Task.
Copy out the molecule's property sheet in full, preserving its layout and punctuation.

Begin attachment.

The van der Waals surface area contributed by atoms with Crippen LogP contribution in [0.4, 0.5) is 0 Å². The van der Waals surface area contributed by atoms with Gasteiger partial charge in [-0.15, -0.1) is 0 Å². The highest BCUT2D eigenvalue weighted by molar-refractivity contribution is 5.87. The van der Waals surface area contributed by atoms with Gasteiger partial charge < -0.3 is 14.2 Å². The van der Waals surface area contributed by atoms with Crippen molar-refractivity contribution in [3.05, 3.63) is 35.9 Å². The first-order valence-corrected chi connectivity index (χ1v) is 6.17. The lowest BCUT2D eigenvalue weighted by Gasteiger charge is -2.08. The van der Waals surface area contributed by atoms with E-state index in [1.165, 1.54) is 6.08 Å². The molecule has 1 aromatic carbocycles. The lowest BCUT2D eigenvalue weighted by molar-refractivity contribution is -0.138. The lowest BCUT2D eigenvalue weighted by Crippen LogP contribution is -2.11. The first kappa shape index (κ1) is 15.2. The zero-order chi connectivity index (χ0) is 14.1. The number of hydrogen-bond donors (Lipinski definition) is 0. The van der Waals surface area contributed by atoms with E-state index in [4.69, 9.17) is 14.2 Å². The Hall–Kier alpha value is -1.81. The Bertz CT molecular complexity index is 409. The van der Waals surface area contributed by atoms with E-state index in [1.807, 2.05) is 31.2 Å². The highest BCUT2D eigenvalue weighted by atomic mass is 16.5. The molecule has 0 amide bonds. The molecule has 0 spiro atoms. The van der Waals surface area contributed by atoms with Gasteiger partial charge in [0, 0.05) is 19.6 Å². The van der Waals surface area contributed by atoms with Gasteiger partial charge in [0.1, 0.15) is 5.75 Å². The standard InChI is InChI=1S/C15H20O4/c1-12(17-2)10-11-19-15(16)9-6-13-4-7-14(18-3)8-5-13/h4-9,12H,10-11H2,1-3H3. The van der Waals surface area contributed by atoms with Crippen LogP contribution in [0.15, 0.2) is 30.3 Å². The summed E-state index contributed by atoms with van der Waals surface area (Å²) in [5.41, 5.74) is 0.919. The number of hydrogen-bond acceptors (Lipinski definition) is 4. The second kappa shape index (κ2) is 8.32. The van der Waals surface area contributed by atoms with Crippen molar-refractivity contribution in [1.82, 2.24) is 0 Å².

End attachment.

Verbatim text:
The van der Waals surface area contributed by atoms with Crippen LogP contribution in [0.4, 0.5) is 0 Å². The van der Waals surface area contributed by atoms with Gasteiger partial charge in [-0.15, -0.1) is 0 Å². The highest BCUT2D eigenvalue weighted by molar-refractivity contribution is 5.87. The van der Waals surface area contributed by atoms with Gasteiger partial charge < -0.3 is 14.2 Å². The van der Waals surface area contributed by atoms with Crippen molar-refractivity contribution in [3.05, 3.63) is 35.9 Å². The first-order valence-corrected chi connectivity index (χ1v) is 6.17. The lowest BCUT2D eigenvalue weighted by Gasteiger charge is -2.08. The van der Waals surface area contributed by atoms with E-state index in [1.165, 1.54) is 6.08 Å². The molecule has 1 aromatic carbocycles. The lowest BCUT2D eigenvalue weighted by molar-refractivity contribution is -0.138. The lowest BCUT2D eigenvalue weighted by Crippen LogP contribution is -2.11. The first kappa shape index (κ1) is 15.2. The zero-order chi connectivity index (χ0) is 14.1. The number of hydrogen-bond donors (Lipinski definition) is 0. The van der Waals surface area contributed by atoms with E-state index in [4.69, 9.17) is 14.2 Å². The Hall–Kier alpha value is -1.81. The Bertz CT molecular complexity index is 409. The van der Waals surface area contributed by atoms with E-state index in [1.807, 2.05) is 31.2 Å². The highest BCUT2D eigenvalue weighted by atomic mass is 16.5. The molecule has 0 amide bonds. The molecule has 0 spiro atoms. The van der Waals surface area contributed by atoms with Gasteiger partial charge in [0, 0.05) is 19.6 Å². The van der Waals surface area contributed by atoms with Gasteiger partial charge in [0.1, 0.15) is 5.75 Å². The standard InChI is InChI=1S/C15H20O4/c1-12(17-2)10-11-19-15(16)9-6-13-4-7-14(18-3)8-5-13/h4-9,12H,10-11H2,1-3H3. The van der Waals surface area contributed by atoms with Crippen LogP contribution in [0.15, 0.2) is 30.3 Å². The summed E-state index contributed by atoms with van der Waals surface area (Å²) in [5.41, 5.74) is 0.919. The number of hydrogen-bond acceptors (Lipinski definition) is 4. The second kappa shape index (κ2) is 8.32. The van der Waals surface area contributed by atoms with Crippen molar-refractivity contribution in [1.82, 2.24) is 0 Å².